He tried other kinds of fasting.

Alternate Day Fasting

Alternate Day fasting (ADF) is a more civilized way of restricting calorie intake, whereby you eat normally one day, and restrict calorie intake (600 for men and 500 for women) the next. The results of tests carried out by Dr Krista Varady of the University of Illinois at Chicago over an eight week period are consistent with reducing IGF-1 to desirable levels. She said,

“If you were sticking to your fast days, then in terms of cardiovascular disease risk, it didn’t seem to matter if you were eating a high-fat or low-fat diet on your feed (non-fast) days.”

Another form of this kind of fasting is the 5:2 Diet, where you eat normally for five days in the week and calorie restrict the other two. Mosley placed himself on this version and after several months reported low levels of IGF-1 and naturally some weight loss (14 pounds) along with reductions in blood cholesterol, glucose and triglyceride levels and an similar increase in health.

What Does it All Mean?

If you’re reading this and wondering what the implications could be for you should you decide to try reducing your weekly calorie intake, prepare to be amazed. I was so interested that I tried my own experiment, fasting one day a week but also reducing my calorie intake on normal days to 2,500 max, although I often stayed well below that.

I did this for a month, after which I got a blood test and y IGF-1 levels are now low, with cholesterol, triglyceride and glucose blood readings that pleased my doctor! I also lost around 10 pounds in weight. I continue with this routine although not quite so strictly and to date have not gained any weight.

My exercise levels are unchanged, with about an hour a day dog walking. I always take the stairs when I encounter them and feel more energetic than I have done in years. I don’t know if this will result in longer life expectancy, but I do hope that I keep my health for as long as possible this way. That alone makes it worth doing.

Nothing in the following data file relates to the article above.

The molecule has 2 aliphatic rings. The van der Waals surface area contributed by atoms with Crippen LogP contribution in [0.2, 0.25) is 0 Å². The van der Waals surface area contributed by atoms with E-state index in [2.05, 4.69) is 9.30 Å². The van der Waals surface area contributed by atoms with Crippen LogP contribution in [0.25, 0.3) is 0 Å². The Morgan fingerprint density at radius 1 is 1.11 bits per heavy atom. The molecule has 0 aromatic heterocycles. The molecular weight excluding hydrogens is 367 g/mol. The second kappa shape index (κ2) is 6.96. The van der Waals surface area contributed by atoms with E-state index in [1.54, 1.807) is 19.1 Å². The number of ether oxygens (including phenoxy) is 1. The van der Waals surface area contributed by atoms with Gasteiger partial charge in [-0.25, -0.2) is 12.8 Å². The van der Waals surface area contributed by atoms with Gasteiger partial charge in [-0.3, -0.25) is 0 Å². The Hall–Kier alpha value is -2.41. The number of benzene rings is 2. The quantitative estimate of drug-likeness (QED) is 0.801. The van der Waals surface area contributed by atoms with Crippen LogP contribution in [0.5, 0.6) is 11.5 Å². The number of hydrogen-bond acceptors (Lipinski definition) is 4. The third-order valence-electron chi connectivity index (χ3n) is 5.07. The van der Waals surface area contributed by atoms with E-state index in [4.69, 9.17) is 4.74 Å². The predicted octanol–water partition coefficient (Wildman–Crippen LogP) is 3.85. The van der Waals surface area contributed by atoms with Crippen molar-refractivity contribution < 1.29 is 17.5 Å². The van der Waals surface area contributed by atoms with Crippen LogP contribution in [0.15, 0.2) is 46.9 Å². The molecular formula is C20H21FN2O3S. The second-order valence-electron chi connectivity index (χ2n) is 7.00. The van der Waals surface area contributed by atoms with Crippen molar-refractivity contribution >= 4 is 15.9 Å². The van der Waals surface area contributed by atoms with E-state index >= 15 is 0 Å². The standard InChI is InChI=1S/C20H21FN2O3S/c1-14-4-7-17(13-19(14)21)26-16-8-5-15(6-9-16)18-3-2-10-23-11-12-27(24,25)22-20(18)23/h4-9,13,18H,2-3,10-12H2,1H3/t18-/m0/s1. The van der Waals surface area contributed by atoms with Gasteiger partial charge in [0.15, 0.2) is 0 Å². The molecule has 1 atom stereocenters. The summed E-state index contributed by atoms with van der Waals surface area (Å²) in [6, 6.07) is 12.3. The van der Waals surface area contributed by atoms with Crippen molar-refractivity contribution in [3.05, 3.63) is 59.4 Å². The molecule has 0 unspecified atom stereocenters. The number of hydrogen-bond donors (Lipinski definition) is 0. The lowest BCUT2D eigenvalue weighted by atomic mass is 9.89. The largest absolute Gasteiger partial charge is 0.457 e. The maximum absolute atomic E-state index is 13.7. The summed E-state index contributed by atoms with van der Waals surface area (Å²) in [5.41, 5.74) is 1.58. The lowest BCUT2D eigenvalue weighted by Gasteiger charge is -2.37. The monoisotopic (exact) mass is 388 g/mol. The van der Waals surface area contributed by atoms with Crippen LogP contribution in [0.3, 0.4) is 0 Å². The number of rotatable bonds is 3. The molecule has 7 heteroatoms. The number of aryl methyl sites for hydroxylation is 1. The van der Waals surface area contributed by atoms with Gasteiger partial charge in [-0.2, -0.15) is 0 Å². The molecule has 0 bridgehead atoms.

I’m not sure too many people will be willing to participate in anything similar, because eating the way we do in the West has become so ingrained in our culture that it will be tough to change it. Giving up the hamburgers, fries, red meat, dairy, white bread, cakes, cookies, candy, soda and all those other nice things can be pretty tough if you’re used to having them all the time.

I found it fairly easy, as I already eat a predominantly Mediterranean diet because of where I live (on the Mediterranean coast!) and do not eat anything processed or out of a packet or can. That means my sugar intake is very low (see my last post). I don’t drink any soda or other flavored drinks, almost no dairy or red meat, so yeah, it was an easy transition.

The implications of this information are huge. It appears that we can, by adjusting what we eat, how much and when we eat it can seriously prolong our lives and improve our health. Who wouldn’t want that? You can read about the BBC Horizon documentary here: The power of intermittent fasting.

Terry Didcott

How Healthy is Your Diet? Part 4: An Apple a Day…

Posted by on 31 Aug 2012 | Tagged as: diet

“An apple a day keeps the doctor away”

healthy appleThat’s an old saying that I remember from my childhood and even though I probably didn’t understand it back then, time and research has revealed there is a lot of truth back of it. Apples have been used as a food for about as long as humans have walked on two legs and have a variety of culinary uses. But what is it that the humble apple has that makes it such a valuable and healthy food?

There are several factors that make an apple a great source of nutrition, vitamins and minerals and all-important fiber. Apples should be eaten as fresh as possible, raw and with the skin on because that’s where most of the beneficial nutritional constituents are to be found. Let’s take the main reasons why apples are so healthy one at a time:

Healthy Fiber

Dietary fiber is important for the efficient functioning of the intestines and colon, helping to keep things moving along properly and helping to prevent the build-up of unfriendly bacteria and other unwanted infiltrators. A medium size apple contains around 4 grams of dietary fiber which is made up of soluble and insoluble fiber.

Soluble fiber such as pectin helps to prevent the buildup of cholesterol in the blood vessel wall lining. This is essential in reducing the incident of atherosclerosis and heart disease. The insoluble fiber, which present in the skin of apples provides bulk in the intestinal tract which helps to hold water which cleanses and helps to move food quickly through the digestive system.

Antioxidants

There is around 8mg of vitamin C in a medium size apple, most of which is found directly beneath the skin. Vitamin C is an important antioxidant as well as an immune system booster and has recently been found in studies to possess anti-aging properties. It is an important factor in helping the body to remove harmful free radicals effectively decreasing teh risk of certain cancers.

In addition to vitamin C, other antioxidant phytonutrients found in apples help fight the damaging effects of LDL (bad) cholesterol in the blood stream.

Malic Acid